As your baby now has a little upper lip, a nose and tiny eyelids too, they are looking a lot more baby-like this week. Their legs are getting longer too and their tiny fingers and toes are also starting to form.

Your body at 8 weeks pregnant

At 8 weeks pregnant, your blood volume increases by almost 50 per cent, as it's pumped around your body, particularly to your womb.

"Your blood volume is increasing to support the growing pregnancy, which may result in changes in blood pressure," says Ayanthi.

The increased blood volume, mixed with those pregnancy hormones can cause headaches, so remember to stay hydrated and rest when you can.

A hormone called progesterone helps this process by relaxing the tissues in the heart and blood vessels, which helps keep your blood pressure down.

"Hormonal changes can affect digestion, leading to symptoms like nausea and changes in appetite," Ayanthi explains.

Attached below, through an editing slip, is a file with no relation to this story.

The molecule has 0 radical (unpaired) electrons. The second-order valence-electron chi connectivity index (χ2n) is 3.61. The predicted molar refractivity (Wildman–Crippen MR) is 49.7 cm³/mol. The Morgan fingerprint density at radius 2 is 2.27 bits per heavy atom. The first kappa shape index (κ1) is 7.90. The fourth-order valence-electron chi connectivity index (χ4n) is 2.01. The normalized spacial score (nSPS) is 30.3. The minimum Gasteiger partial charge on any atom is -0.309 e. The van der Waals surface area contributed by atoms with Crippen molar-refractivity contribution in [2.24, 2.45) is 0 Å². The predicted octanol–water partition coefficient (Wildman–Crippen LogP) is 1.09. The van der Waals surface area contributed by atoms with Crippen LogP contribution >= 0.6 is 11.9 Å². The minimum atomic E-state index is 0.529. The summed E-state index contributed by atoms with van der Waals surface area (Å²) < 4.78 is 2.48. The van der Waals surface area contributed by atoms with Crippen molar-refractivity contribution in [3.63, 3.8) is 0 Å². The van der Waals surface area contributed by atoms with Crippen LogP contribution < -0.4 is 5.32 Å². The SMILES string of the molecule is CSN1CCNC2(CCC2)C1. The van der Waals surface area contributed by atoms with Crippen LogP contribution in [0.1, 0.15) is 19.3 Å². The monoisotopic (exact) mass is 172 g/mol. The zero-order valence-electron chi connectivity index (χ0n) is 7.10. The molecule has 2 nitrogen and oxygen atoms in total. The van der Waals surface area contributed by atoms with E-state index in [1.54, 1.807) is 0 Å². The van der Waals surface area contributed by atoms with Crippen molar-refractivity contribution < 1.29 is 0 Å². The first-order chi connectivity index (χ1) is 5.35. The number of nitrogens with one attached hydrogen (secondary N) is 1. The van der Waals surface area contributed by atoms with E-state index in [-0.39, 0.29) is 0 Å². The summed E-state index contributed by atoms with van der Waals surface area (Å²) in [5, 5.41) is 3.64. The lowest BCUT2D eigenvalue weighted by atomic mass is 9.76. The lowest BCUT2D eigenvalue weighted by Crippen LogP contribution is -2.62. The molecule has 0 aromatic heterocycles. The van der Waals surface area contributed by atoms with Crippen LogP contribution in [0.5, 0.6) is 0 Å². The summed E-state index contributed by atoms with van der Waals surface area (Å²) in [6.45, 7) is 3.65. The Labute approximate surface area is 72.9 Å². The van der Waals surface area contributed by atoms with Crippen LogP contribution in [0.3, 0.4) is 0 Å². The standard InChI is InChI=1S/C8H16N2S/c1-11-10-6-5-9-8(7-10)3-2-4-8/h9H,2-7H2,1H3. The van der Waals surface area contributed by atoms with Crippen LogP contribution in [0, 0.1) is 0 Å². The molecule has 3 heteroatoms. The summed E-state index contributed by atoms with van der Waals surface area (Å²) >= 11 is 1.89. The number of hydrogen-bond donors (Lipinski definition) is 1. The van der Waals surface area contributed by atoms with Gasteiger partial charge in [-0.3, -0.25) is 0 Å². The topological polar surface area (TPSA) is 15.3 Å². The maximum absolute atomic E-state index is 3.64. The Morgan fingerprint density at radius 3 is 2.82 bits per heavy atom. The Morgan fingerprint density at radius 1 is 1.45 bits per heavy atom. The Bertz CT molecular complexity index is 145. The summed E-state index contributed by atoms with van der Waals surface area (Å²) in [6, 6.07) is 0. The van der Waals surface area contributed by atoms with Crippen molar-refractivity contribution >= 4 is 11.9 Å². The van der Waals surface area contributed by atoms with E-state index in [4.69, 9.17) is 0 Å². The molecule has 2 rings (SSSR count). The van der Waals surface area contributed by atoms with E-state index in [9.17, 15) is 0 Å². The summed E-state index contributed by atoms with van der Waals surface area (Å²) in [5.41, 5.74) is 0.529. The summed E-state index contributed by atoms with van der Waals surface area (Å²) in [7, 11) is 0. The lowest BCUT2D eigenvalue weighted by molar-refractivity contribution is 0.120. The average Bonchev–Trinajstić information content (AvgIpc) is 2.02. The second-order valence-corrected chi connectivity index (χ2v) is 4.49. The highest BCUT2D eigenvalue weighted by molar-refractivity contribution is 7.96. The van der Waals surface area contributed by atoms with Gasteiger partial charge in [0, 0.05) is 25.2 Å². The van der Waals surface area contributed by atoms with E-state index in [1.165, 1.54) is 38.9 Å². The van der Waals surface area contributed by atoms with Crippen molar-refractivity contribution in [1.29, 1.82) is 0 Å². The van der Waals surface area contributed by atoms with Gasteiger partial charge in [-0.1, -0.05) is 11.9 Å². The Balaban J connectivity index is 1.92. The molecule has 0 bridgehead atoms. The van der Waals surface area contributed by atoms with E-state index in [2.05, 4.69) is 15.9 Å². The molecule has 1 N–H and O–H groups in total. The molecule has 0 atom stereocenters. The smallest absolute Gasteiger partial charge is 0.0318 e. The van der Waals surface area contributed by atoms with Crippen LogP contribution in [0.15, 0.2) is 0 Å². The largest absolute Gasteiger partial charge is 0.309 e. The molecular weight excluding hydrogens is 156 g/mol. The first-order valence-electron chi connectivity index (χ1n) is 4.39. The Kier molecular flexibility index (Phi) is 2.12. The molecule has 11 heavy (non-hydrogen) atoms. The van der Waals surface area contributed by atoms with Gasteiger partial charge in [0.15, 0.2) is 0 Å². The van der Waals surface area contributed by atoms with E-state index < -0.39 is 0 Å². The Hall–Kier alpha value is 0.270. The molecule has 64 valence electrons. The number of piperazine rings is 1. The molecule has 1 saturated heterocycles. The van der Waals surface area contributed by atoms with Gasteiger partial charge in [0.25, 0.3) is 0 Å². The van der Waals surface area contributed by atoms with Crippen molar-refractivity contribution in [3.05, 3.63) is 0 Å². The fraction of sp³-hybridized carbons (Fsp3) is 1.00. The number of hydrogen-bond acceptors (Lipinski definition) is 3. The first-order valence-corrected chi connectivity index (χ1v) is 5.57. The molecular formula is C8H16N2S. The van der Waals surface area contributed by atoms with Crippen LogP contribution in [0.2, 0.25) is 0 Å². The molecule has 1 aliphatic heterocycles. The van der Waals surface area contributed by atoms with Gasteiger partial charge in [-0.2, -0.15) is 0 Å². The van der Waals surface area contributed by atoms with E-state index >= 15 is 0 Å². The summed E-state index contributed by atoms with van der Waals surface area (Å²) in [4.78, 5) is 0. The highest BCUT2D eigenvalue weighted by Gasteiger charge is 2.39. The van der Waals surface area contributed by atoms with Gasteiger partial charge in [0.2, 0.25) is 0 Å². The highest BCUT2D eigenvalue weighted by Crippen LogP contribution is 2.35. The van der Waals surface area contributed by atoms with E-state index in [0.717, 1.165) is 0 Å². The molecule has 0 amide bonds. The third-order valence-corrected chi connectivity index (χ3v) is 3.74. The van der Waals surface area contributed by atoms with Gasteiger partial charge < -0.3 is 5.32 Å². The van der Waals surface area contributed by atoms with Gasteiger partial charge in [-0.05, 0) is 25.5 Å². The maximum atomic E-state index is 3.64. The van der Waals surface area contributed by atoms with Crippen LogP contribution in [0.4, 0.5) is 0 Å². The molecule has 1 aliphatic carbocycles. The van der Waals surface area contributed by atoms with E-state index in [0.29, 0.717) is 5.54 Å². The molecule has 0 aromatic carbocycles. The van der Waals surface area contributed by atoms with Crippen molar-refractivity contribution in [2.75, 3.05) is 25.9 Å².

It's also very normal to feel constipated, as your digestive system relaxes, which could lead to piles. If you're suffering, it's important to talk to your doctor about any health problems you have.

Your uterus has also grown by now, and your bump might show a little when your belly is bloated. If your clothes are feeling a little tight around the tummy it’s because your uterus, which is normally about the size of your fist, has stretched to the size of a grapefruit. "The growing uterus can exert pressure on the bladder, leading to increased frequency of urination," says Ayanthi.

You should spend some time in the fruit aisle. We already know fruit is a good thing but it’s your best friend now you’re growing a baby. With all the vitamins and nutrients your baby needs, it also helps keep you regular.